Tesla News: Top Speed 200mph for Model S, 4680 Battery Updates, and More
Tesla enthusiasts are eagerly awaiting the latest updates from the company and their latest offerings. This time around, we’re looking at the Model S plaid, the 4680 battery updates, and Tesla’s charging infrastructure. Let’s dive in!
Tesla Model S Plaid Finally Reaches Top Speed of 200mph
It’s been a long time coming, but it looks like Tesla’s Model S plaid will finally start achieving the top speed of 200 miles per hour that was promised when the car was first announced. The vehicle’s previous top speed was 163 miles per hour, but last year, Tesla released a track mode that increased the speed to 175 miles per hour. The only thing holding the Plaid back from reaching 200mph was its brakes.
According to reports, Tesla is now offering a carbon ceramic brake upgrade kit for $20,000 in their shop, which should help the Model S plaid achieve its top speed. So far, the only car we’ve seen with this upgrade installed is MKBHD’s personal plaid Model S. However, a race car driver who has collaborated with Tesla in the past recently released a video showing a Plaid Model S with the ceramic brake upgrade and no speed limiter at Circuit Dubris. He was able to hit top speeds of 217 mph, which is more than impressive and is finally in line with Tesla’s original promises.
Tesla’s Model X Plaid Proves its Worth in Drag Race Against Ferrari and Lamborghini
Tesla’s electric vehicles continue to shine when it comes to speed and performance. In a recent video posted by CarWow, the Tesla Model X plaid, priced at $109,990, went head-to-head with the Ferrari sf90 and Lamborghini svj in a drag race. The Ferrari and Lambo both cost around half a million dollars each, but the Model X plaid held its own with 1020 horsepower and an electric engine. The Model X plaid won one of the three races, while the Ferrari won one as well, and the third race was too close to call. It’s impressive to see a family-friendly SUV keep up with Italian sports cars with ease.
Tesla’s Struggles with 4680 Battery Production May Delay Cybertruck Release
Tesla’s 4680 batteries were first announced at the company’s Battery Day in September 2020, with Elon Musk promising a 50% reduction in cell cost through a series of innovations. The 4680 cells would allow for a larger cell size and a new dry electrode coating process, which could reduce the size and cost of a battery factory while increasing cell performance. However, the company has been slow to release this technology, reportedly due to issues with the dry coating process for the cathode.
According to Reuters, Tesla has been struggling with battery-related performance and production issues that have delayed the launch of the Cybertruck. The company has reportedly signed a deal with Korea’s lnfco and electronic materials company to supply high nickel cathodes that could increase the energy density of the 4680 cells. While Tesla may be able to increase 4680 output 5-fold by the end of the year, it’s unclear whether this will be enough to meet demand for the Cybertruck. However, Elon Musk did mention during the Q3 2022 earnings call that the Cybertruck would not be dependent on 4680 cells initially and could launch with the 2170 cells currently being used.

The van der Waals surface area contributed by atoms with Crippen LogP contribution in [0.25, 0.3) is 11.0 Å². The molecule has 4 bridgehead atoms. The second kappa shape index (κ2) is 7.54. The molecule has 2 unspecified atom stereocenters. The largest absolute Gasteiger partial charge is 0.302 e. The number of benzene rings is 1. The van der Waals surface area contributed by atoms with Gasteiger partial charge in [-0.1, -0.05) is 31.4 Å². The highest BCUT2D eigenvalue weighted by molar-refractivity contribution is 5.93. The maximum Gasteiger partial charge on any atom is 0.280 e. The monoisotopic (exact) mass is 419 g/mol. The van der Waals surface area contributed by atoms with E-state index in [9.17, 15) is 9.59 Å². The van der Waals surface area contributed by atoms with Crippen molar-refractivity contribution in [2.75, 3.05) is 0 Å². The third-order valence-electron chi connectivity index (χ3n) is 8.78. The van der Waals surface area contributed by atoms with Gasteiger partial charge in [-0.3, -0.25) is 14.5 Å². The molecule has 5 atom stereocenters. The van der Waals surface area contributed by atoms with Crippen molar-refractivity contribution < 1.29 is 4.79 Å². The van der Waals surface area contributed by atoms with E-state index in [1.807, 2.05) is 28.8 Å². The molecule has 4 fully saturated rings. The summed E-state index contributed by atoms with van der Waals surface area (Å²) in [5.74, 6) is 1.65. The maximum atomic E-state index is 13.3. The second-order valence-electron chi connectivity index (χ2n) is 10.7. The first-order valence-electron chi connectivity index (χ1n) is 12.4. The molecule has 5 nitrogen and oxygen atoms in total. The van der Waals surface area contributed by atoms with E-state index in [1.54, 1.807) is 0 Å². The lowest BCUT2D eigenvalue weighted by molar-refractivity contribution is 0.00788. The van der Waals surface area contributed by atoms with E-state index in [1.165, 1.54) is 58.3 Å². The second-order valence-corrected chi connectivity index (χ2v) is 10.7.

Tesla’s Charging Infrastructure Continues to Expand across the Country
Tesla’s charging infrastructure is one of their biggest strengths, and the company continues to expand it across the country. The company has been able to reduce the cost of installing Superchargers to about one-fifth of their competition, which translates to about $100,000 per station. Tesla’s charging network is open to other automakers via the CCS magic dock, complying with federal funding requirements.
Tesla has been working on a massive supercharger installation in California, aiming to install 420 new supercharging points at four different locations. The largest installation includes 164 stalls, making it the world’s largest charging station. However, Tesla has recently decided to walk away from state funding for these projects due to the unnecessarily cumbersome payment infrastructure requirements set by the California Clean Energy Commission (CEC). Since the company prefers to accept payments through the Tesla app, they’ve decided to forego the 50% requirement for CCS connectors on the stations.
Tesla continues to push the boundaries of what’s possible with their electric vehicles, speed, and charging infrastructure. While they’ve experienced some delays in delivering on their promises with regards to the 4680 battery updates, it’s clear that the company is doing everything it can to stay on track. This dedication should be commended, as electric vehicles are becoming more popular, and it’s clear that Tesla intends to be a leading player in this space.